Chapter 1: The Language of Nature: Non-differentiation and Concept Formation in Early Modern Empiricisms

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Following Georgio Agamben’s claim in The Open: Man and Animal that an important characteristic of work in natural science and philosophy in the 17th and 18th centuries is that the physical demarcation between man and the other species entailed zones of indifference in which it was not possible to assign certain identities, this paper explores how zones of indifference originate in the context of Locke’s and Berkeley’s thought and how they tacitly re-inscribe the human/animal divide while explicitly questioning it. The paper concludes by exploring the possibilities of radicalised empiricism for opening up a more original zone of indifference.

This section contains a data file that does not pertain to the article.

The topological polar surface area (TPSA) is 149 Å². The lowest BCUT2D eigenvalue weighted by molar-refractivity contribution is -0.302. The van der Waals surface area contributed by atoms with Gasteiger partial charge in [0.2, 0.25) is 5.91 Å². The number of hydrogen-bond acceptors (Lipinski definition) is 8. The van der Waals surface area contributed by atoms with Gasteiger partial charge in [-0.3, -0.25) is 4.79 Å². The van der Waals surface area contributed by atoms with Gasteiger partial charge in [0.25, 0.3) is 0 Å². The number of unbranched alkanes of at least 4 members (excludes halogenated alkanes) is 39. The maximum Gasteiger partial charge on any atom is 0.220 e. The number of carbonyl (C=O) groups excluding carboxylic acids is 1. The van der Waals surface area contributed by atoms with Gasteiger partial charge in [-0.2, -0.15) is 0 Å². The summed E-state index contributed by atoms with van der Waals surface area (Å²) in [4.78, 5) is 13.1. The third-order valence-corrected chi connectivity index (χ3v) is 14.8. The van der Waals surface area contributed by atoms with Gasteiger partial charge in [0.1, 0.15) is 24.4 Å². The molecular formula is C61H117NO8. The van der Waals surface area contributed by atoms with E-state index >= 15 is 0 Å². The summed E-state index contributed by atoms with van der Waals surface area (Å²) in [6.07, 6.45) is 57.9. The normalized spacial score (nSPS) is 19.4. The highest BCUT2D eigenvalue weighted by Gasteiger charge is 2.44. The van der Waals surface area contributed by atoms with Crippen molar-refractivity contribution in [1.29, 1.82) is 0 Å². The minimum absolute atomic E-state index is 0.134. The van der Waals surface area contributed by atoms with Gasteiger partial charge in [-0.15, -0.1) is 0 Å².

From Ego to Eco

Mapping Shifts from Anthropocentrism to Ecocentrism


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